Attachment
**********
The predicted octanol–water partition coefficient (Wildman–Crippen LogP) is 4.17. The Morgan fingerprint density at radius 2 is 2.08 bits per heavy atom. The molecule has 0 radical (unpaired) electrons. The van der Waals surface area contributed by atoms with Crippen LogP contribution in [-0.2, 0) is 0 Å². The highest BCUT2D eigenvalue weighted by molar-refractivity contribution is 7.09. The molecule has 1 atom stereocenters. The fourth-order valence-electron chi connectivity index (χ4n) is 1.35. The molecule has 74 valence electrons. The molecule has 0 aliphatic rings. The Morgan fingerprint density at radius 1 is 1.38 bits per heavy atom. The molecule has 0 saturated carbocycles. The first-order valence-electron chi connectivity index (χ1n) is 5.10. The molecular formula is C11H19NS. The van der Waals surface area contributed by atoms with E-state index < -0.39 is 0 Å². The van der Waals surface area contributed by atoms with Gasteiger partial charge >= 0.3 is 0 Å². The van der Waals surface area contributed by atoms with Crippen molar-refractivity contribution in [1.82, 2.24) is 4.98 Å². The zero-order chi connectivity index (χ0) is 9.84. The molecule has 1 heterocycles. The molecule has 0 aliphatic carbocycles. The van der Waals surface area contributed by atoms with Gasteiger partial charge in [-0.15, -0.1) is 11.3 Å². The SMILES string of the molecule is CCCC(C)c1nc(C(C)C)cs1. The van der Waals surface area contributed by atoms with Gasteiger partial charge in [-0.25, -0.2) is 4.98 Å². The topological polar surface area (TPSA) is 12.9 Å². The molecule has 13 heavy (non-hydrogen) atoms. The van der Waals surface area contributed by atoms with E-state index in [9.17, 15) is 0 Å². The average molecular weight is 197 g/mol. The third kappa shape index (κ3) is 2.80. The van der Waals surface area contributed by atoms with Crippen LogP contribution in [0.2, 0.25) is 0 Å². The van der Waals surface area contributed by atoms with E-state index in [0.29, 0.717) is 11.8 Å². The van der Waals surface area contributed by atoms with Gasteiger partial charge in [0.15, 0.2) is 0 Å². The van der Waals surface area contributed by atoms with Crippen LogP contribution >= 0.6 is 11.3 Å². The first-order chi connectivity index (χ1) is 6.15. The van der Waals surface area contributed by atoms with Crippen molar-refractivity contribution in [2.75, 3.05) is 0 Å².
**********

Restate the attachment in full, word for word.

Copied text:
The predicted octanol–water partition coefficient (Wildman–Crippen LogP) is 4.17. The Morgan fingerprint density at radius 2 is 2.08 bits per heavy atom. The molecule has 0 radical (unpaired) electrons. The van der Waals surface area contributed by atoms with Crippen LogP contribution in [-0.2, 0) is 0 Å². The highest BCUT2D eigenvalue weighted by molar-refractivity contribution is 7.09. The molecule has 1 atom stereocenters. The fourth-order valence-electron chi connectivity index (χ4n) is 1.35. The molecule has 74 valence electrons. The molecule has 0 aliphatic rings. The Morgan fingerprint density at radius 1 is 1.38 bits per heavy atom. The molecule has 0 saturated carbocycles. The first-order valence-electron chi connectivity index (χ1n) is 5.10. The molecular formula is C11H19NS. The van der Waals surface area contributed by atoms with E-state index < -0.39 is 0 Å². The van der Waals surface area contributed by atoms with Gasteiger partial charge >= 0.3 is 0 Å². The van der Waals surface area contributed by atoms with Crippen molar-refractivity contribution in [1.82, 2.24) is 4.98 Å². The zero-order chi connectivity index (χ0) is 9.84. The molecule has 1 heterocycles. The molecule has 0 aliphatic carbocycles. The van der Waals surface area contributed by atoms with Gasteiger partial charge in [-0.15, -0.1) is 11.3 Å². The SMILES string of the molecule is CCCC(C)c1nc(C(C)C)cs1. The van der Waals surface area contributed by atoms with Gasteiger partial charge in [-0.25, -0.2) is 4.98 Å². The topological polar surface area (TPSA) is 12.9 Å². The molecule has 13 heavy (non-hydrogen) atoms. The van der Waals surface area contributed by atoms with E-state index in [9.17, 15) is 0 Å². The average molecular weight is 197 g/mol. The third kappa shape index (κ3) is 2.80. The van der Waals surface area contributed by atoms with Crippen LogP contribution in [0.2, 0.25) is 0 Å². The van der Waals surface area contributed by atoms with E-state index in [0.29, 0.717) is 11.8 Å². The van der Waals surface area contributed by atoms with Gasteiger partial charge in [0.15, 0.2) is 0 Å². The van der Waals surface area contributed by atoms with Crippen LogP contribution >= 0.6 is 11.3 Å². The first-order chi connectivity index (χ1) is 6.15. The van der Waals surface area contributed by atoms with Crippen molar-refractivity contribution in [2.75, 3.05) is 0 Å².